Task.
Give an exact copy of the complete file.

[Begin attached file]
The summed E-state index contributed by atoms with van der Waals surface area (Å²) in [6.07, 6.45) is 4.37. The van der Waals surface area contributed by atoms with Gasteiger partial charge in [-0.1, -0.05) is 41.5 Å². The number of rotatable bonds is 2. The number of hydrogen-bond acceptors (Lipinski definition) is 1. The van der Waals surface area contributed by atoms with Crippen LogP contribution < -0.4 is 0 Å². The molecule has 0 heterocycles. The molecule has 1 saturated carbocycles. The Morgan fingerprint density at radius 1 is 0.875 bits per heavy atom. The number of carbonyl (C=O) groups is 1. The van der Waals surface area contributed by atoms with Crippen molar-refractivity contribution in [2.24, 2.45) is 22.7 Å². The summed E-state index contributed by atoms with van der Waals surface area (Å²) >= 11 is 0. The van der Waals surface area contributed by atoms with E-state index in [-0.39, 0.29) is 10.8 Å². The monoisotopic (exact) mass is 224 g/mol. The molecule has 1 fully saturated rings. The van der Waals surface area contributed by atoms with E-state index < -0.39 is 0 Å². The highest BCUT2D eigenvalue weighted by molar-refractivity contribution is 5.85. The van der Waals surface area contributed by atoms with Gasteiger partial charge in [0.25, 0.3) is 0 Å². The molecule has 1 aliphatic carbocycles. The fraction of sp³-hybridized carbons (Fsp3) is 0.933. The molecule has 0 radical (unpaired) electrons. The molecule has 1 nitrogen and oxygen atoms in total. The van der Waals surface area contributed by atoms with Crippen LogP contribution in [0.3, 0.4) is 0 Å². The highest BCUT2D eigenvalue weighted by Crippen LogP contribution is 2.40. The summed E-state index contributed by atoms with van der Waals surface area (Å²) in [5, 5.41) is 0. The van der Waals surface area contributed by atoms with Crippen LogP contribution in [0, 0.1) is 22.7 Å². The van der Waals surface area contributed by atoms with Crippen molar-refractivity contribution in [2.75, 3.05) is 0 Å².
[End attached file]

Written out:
The summed E-state index contributed by atoms with van der Waals surface area (Å²) in [6.07, 6.45) is 4.37. The van der Waals surface area contributed by atoms with Gasteiger partial charge in [-0.1, -0.05) is 41.5 Å². The number of rotatable bonds is 2. The number of hydrogen-bond acceptors (Lipinski definition) is 1. The van der Waals surface area contributed by atoms with Crippen LogP contribution < -0.4 is 0 Å². The molecule has 0 heterocycles. The molecule has 1 saturated carbocycles. The Morgan fingerprint density at radius 1 is 0.875 bits per heavy atom. The number of carbonyl (C=O) groups is 1. The van der Waals surface area contributed by atoms with Crippen molar-refractivity contribution in [2.24, 2.45) is 22.7 Å². The summed E-state index contributed by atoms with van der Waals surface area (Å²) >= 11 is 0. The van der Waals surface area contributed by atoms with E-state index in [-0.39, 0.29) is 10.8 Å². The monoisotopic (exact) mass is 224 g/mol. The molecule has 1 fully saturated rings. The van der Waals surface area contributed by atoms with E-state index < -0.39 is 0 Å². The highest BCUT2D eigenvalue weighted by molar-refractivity contribution is 5.85. The van der Waals surface area contributed by atoms with Gasteiger partial charge in [0.25, 0.3) is 0 Å². The molecule has 1 aliphatic carbocycles. The fraction of sp³-hybridized carbons (Fsp3) is 0.933. The molecule has 0 radical (unpaired) electrons. The molecule has 1 nitrogen and oxygen atoms in total. The van der Waals surface area contributed by atoms with Crippen LogP contribution in [0.3, 0.4) is 0 Å². The highest BCUT2D eigenvalue weighted by Crippen LogP contribution is 2.40. The summed E-state index contributed by atoms with van der Waals surface area (Å²) in [5, 5.41) is 0. The van der Waals surface area contributed by atoms with Crippen LogP contribution in [0, 0.1) is 22.7 Å². The van der Waals surface area contributed by atoms with Crippen molar-refractivity contribution in [2.75, 3.05) is 0 Å².